Have you ever employed the 'sniff test' to tell if something is past its use-by-date? Do you prescribe to the 'five-second rule' when food gets dropped? And just how dangerous are burger patties that are still pink in the middle? We put all three to the test with science.
There are many rules in food safety lore, some that have a basis in fact, and some that are purely grounded in convenience. But it’s important to look at the evidence to see which category common rules fall under.
#1 The ‘sniff’ test
Often when a food has spoiled, it will smell bad. This leads many to believe “no stench = OK to eat”. But this isn’t always the case. The microorganisms (bacteria, yeasts and moulds) that spoil food by making it smelly, slimy or mouldy might not give you food poisoning.
But pathogenic (disease-causing) bacteria, such as salmonella, campylobacter, E.coli and listeria, which do make people sick, don’t always cause obvious changes in food when they grow. Sometimes simply being present at low numbers and then consumed is enough to result in illness.
Having said that, this isn’t an invitation to consume obviously spoiled food. Spoilage is a good indicator food has been left too long and “bad” microorganisms, including pathogens, may also have grown.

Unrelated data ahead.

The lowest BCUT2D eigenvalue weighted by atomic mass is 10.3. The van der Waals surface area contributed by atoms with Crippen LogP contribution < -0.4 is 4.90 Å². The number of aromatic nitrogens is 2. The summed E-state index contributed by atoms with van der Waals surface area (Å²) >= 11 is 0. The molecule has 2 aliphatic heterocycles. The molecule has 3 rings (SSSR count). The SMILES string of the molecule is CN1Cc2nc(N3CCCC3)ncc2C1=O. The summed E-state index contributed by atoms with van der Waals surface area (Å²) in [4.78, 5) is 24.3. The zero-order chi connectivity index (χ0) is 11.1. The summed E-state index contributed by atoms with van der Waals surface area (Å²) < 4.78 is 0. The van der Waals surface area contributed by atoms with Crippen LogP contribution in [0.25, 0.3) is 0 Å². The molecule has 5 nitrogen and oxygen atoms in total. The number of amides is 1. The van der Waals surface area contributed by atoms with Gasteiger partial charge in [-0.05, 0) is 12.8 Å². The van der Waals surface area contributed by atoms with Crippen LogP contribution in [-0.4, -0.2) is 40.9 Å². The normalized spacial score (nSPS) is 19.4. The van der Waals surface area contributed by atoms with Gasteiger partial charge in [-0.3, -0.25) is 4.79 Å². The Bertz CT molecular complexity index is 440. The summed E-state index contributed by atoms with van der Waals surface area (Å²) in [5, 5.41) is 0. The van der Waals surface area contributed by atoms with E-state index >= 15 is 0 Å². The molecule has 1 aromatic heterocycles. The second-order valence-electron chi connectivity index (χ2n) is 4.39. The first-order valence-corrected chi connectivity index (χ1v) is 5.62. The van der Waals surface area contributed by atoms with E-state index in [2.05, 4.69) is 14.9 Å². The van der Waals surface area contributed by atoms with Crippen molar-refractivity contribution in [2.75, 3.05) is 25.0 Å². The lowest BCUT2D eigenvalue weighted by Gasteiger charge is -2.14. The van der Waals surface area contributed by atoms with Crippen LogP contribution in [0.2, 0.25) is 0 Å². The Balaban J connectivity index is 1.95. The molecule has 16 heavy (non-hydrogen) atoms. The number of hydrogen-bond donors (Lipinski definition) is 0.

In order to steer clear of nasty bugs in food, observe “use by” dates, refrigerate foods that need to be kept cold (this slows down the microbes), cook foods properly (this kills the microbes) and prevent contact and cross contamination between ready-to-eat foods such as salads, with raw food such as meat that still needs to be cooked.
#2 The ‘five second’ rule
Whether it’s one, three, five seconds or some other number, we’ve all heard some version of this call when someone has dropped food on the floor. But is it true harmful bacteria need a few seconds to hitch a ride on your dropped slice of pizza?
I saw this open tin of stuffed vine leaves in our office fridge and immediately freaked out. I'd always been told that leaving food in an opened tin risked food poisoning, and I believed that. But then I realised I'd never bothered to question why this rule applied. Time to investigate.